The discussion between the owner and the chief USDA inspector centered on the fitness for processing and consumption of whatever was packed in those drums.  At last, a compromise was reached. The owner ordered one of the workers to open a drum, one selected by the chief inspector, to examine its contents. The worker unlocked the seal of the drum and pulled off the lid. Inside were cleaned, raw chickens, but what emanated from the drum was a stench strong enough to nearly take my breath away 20 feet distant from the drum. The plant owner, without flinching, walked over to the drum, bent over it, took a deep sniff and bellowed “Cook it”! The chief inspector, grimacing from the smell, stated that if they took that material into the plant he would shut the place down.

     In the end, the drum was re-sealed and the shipment loaded back on the truck. The owner, with his retinue of managers and supervisors, left the area. The plant stayed open and the inspectors went off to make their reports.

     I realize, now, the significance of this scene.

     Clearly, the plant owner had seen an opportunity to make a handsome profit by buying and processing inferior, read rotten, chickens. Having paid well below the market price for fresh killed chickens, he had hoped to cook, bone and freeze the chickens before anyone caught on.  If the product was processed and shipped quickly enough, he might have gotten away with it, at least at first.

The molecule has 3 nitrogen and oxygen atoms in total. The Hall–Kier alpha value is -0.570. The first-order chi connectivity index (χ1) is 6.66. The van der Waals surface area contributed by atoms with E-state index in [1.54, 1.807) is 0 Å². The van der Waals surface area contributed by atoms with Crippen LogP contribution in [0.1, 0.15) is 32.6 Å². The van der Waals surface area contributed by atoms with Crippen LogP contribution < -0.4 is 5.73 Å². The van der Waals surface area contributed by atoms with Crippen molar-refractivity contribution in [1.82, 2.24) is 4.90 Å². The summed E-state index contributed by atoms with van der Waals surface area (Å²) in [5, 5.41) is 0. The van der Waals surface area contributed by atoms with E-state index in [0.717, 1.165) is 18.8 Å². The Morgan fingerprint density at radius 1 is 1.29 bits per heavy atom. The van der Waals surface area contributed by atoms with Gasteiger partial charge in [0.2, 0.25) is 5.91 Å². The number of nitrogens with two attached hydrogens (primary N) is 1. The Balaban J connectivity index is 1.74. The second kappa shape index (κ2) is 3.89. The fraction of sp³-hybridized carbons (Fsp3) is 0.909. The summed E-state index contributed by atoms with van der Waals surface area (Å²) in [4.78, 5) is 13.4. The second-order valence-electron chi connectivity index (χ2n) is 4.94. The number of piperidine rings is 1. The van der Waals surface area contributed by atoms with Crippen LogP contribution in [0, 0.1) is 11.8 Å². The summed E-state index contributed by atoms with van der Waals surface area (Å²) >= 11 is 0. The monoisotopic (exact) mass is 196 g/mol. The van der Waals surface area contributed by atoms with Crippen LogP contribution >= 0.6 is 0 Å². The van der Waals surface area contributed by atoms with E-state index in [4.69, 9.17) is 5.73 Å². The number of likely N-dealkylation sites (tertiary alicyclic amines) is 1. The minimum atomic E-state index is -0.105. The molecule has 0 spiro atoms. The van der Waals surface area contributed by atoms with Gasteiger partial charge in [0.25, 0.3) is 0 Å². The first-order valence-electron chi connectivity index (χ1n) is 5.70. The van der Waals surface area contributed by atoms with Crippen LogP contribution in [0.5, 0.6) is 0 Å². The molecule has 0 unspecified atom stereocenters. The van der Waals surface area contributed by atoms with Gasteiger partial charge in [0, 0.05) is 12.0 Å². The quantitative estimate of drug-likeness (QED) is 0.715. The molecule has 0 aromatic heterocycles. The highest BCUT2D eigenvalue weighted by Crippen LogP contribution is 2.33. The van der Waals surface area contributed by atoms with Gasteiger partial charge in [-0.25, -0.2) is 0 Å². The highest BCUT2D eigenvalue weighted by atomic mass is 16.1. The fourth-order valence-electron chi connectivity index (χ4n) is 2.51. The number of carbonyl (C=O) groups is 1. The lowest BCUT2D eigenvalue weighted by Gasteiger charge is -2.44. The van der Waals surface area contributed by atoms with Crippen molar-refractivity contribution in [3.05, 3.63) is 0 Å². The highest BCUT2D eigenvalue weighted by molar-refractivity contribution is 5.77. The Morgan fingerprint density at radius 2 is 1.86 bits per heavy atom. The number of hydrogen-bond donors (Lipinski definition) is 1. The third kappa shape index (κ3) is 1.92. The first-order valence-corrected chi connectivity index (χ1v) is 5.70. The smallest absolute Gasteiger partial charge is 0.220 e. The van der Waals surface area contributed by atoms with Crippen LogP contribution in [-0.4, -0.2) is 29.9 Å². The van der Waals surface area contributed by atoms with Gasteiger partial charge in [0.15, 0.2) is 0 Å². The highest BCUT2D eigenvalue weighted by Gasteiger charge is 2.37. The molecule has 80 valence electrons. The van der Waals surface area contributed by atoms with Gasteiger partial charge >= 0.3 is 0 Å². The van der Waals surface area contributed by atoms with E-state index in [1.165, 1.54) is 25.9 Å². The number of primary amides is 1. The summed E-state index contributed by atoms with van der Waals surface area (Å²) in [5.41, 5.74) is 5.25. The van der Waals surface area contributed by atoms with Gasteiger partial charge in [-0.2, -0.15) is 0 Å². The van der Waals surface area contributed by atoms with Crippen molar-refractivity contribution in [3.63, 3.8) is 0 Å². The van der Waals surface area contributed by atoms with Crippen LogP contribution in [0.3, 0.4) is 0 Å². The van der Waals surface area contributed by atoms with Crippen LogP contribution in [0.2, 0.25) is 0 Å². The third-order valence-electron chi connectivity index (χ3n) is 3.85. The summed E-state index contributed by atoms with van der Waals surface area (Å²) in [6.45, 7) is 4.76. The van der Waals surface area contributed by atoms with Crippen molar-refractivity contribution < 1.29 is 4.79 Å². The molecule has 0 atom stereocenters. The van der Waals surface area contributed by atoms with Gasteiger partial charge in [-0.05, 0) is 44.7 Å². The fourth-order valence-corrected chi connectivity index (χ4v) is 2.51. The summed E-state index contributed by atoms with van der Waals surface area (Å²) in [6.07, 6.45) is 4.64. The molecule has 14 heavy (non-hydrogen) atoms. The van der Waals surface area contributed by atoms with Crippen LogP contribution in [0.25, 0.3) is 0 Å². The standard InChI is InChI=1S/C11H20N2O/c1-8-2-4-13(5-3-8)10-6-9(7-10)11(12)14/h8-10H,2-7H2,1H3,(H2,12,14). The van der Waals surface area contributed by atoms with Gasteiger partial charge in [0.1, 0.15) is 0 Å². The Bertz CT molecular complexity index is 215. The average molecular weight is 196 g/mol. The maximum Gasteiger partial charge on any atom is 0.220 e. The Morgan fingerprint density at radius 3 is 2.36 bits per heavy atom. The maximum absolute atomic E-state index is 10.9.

Would the free-market have controlled this obvious attempt by the owner to buy offal at a low price, cook it (which would likely eliminate the smell) and sell it for a handsome profit to a minor customer or one that would not care? Perhaps. The theory holds that the sale of inferior products would cause the company to lose customers, to get a bad reputation, perhaps, to go out of business. That might have happened, however, only after people who ate the rotten chicken got sick or died. The market would correct itself, but the price would be the life and health of people who would have eaten that garbage.

     Government regulation corrected the problem before that happened. The correction was generated by regulation interfering with the free market and no one had to get sick, or die, to solve the problem.

Does the market work? Maybe, but consider what it would have taken to produce a “positive” outcome. Consider, also, that regulation might have also saved the owner from himself. What seemed good from a narrow market perspective (i. e.,  take a risk, buy low, sell high and hope to get away with it) could have destroyed the company.